It’s no secret we are biologically built to enjoy sugar. Articles and books abound on sugar’s effect on the body and its role in weight loss and other issues such as insulin resistance.
Sugar is lurking in so many foods nowadays—from drinks to additives in cereals and other processed foods to salad dressing.
On average Americans consume about 57 pounds of sugar in a year, according to numbers from the American Heart Association. If you’re looking to quit sugar, you’re not alone. Too much sugar is linked to several diseases so many are looking to quit or curb their intake. We talked to Katherine Carithers MHA, RD, LDN, the clinical nutrition manager at Lahey Hospital & Medical Center, about sugar and how one might quit.
Why do we have such a problem quitting sugary foods?
Katherine Carithers (KC): Sugary foods are very palatable. People like to eat them because they taste good, they get a little energy boost, and many sugary foods are associated with happy and celebratory times. Humans were not made to consume the abundance of sugar that is easily available in our processed foods; however, many people have a challenging time turning down sugary foods when they are available to them.
What are some of the negative things sugar does to your health?
KC: Too much sugar in your diet can lead to weight gain and obesity. Sugar is pro-inflammatory and can lead to serious disease states like diabetes and heart disease.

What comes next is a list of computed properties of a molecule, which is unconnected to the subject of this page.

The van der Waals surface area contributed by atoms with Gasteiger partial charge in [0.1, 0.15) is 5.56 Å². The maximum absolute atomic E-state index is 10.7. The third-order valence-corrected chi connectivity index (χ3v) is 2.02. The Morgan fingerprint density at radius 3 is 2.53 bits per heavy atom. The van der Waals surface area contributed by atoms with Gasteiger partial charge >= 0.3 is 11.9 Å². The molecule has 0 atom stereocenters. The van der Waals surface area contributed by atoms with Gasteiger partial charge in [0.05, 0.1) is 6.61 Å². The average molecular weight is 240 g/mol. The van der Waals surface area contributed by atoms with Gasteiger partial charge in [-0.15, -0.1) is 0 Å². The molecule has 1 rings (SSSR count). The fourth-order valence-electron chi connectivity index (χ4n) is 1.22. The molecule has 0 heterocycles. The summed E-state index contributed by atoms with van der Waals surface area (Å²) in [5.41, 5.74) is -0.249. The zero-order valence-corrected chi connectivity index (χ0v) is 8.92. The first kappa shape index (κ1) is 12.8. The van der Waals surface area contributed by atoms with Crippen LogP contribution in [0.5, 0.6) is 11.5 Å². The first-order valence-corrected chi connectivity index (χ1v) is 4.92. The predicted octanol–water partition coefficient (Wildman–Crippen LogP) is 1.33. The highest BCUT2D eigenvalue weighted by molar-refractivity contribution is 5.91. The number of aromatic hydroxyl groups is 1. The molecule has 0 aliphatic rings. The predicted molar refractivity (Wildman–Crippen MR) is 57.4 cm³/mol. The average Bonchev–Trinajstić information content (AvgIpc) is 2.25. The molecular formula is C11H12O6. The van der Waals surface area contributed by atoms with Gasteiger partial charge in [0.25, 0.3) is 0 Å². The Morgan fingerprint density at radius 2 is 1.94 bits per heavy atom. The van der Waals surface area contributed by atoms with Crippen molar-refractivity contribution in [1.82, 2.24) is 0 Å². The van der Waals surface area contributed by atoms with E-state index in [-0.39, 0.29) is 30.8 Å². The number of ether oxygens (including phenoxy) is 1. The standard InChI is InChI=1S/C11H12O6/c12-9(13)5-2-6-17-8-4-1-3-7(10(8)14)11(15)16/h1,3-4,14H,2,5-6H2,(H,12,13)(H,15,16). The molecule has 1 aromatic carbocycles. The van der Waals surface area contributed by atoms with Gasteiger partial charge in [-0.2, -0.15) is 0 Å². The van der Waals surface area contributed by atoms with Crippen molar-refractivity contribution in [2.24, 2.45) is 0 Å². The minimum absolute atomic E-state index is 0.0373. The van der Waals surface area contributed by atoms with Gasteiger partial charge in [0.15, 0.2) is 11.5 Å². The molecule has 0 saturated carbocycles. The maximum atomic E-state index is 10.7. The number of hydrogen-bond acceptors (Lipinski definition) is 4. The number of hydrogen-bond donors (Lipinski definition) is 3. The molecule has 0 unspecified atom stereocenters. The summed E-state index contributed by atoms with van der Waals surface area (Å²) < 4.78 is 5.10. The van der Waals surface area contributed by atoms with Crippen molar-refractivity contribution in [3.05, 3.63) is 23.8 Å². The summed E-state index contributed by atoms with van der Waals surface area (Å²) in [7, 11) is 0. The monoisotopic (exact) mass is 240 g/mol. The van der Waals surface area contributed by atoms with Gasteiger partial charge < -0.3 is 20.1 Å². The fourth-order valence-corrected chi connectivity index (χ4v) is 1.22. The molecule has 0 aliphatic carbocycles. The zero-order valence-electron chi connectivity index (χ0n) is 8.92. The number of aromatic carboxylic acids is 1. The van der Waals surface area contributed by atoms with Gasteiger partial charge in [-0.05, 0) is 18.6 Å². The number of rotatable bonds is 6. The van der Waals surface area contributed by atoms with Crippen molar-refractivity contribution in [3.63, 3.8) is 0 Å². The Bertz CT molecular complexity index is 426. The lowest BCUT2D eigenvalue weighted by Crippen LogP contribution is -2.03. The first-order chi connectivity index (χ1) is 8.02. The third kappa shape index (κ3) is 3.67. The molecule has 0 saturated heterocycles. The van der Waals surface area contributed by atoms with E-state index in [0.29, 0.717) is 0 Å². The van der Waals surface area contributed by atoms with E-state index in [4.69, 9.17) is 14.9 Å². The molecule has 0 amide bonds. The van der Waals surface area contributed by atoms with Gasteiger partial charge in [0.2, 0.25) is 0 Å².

If someone is trying to curb or quit sugar, what are some ways that aid in success?
KC: It is best for people to analyze their diets and see where they can make the biggest impact on reducing sugar intake. One common recommendation is to avoid sugar-sweetened beverages. This can be a useful strategy, but may not be enough for people who eat a lot of sugar versus drink their calories. Some people find that they crave sweets in the afternoon, or when they come home from work, or when relaxing in the evening. Others may find that their breakfast choices are laden with sugar. It can be helpful to seek the advice of a Registered Dietitian who can perform a nutrition assessment and help you determine where sugar may be hiding in your diet.
Is eating a product with table sugar the same thing as eating a piece of fruit with natural sugars, say an apple or banana?
KC: While processed food with sugar and fruit both contain sugar, people should not fear natural sources of sugar within whole foods. Fruit contains other beneficial antioxidants, vitamins, phytonutrients, and fibers. People are also less likely to binge on fruit compared to candy or other snacks. Keeping fruit intake to about two cups per day is consistent with a healthful diet pattern.
For more information on how to curb sugar in your diet, speak with your health care provider.